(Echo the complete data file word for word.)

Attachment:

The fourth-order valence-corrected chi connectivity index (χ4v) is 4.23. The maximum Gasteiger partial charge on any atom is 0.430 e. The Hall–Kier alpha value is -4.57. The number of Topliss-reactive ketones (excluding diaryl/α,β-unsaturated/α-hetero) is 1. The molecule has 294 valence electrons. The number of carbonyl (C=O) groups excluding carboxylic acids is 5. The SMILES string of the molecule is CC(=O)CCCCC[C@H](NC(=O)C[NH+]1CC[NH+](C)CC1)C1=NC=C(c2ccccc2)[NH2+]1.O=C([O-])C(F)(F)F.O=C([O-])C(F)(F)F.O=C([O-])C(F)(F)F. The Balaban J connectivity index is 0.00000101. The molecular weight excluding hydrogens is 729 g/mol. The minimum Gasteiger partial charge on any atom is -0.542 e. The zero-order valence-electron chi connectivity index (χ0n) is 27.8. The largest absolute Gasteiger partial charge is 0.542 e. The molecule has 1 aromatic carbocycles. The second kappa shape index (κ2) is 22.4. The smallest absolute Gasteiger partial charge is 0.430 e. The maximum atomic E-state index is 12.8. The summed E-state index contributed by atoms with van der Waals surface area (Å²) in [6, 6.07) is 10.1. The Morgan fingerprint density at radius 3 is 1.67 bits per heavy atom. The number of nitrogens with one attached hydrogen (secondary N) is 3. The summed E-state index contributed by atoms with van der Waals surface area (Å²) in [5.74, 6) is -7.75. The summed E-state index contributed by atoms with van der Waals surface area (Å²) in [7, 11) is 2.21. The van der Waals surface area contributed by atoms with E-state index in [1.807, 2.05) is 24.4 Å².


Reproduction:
The fourth-order valence-corrected chi connectivity index (χ4v) is 4.23. The maximum Gasteiger partial charge on any atom is 0.430 e. The Hall–Kier alpha value is -4.57. The number of Topliss-reactive ketones (excluding diaryl/α,β-unsaturated/α-hetero) is 1. The molecule has 294 valence electrons. The number of carbonyl (C=O) groups excluding carboxylic acids is 5. The SMILES string of the molecule is CC(=O)CCCCC[C@H](NC(=O)C[NH+]1CC[NH+](C)CC1)C1=NC=C(c2ccccc2)[NH2+]1.O=C([O-])C(F)(F)F.O=C([O-])C(F)(F)F.O=C([O-])C(F)(F)F. The Balaban J connectivity index is 0.00000101. The molecular weight excluding hydrogens is 729 g/mol. The minimum Gasteiger partial charge on any atom is -0.542 e. The zero-order valence-electron chi connectivity index (χ0n) is 27.8. The largest absolute Gasteiger partial charge is 0.542 e. The molecule has 1 aromatic carbocycles. The second kappa shape index (κ2) is 22.4. The smallest absolute Gasteiger partial charge is 0.430 e. The maximum atomic E-state index is 12.8. The summed E-state index contributed by atoms with van der Waals surface area (Å²) in [6, 6.07) is 10.1. The Morgan fingerprint density at radius 3 is 1.67 bits per heavy atom. The number of nitrogens with one attached hydrogen (secondary N) is 3. The summed E-state index contributed by atoms with van der Waals surface area (Å²) in [5.74, 6) is -7.75. The summed E-state index contributed by atoms with van der Waals surface area (Å²) in [7, 11) is 2.21. The van der Waals surface area contributed by atoms with E-state index in [1.807, 2.05) is 24.4 Å².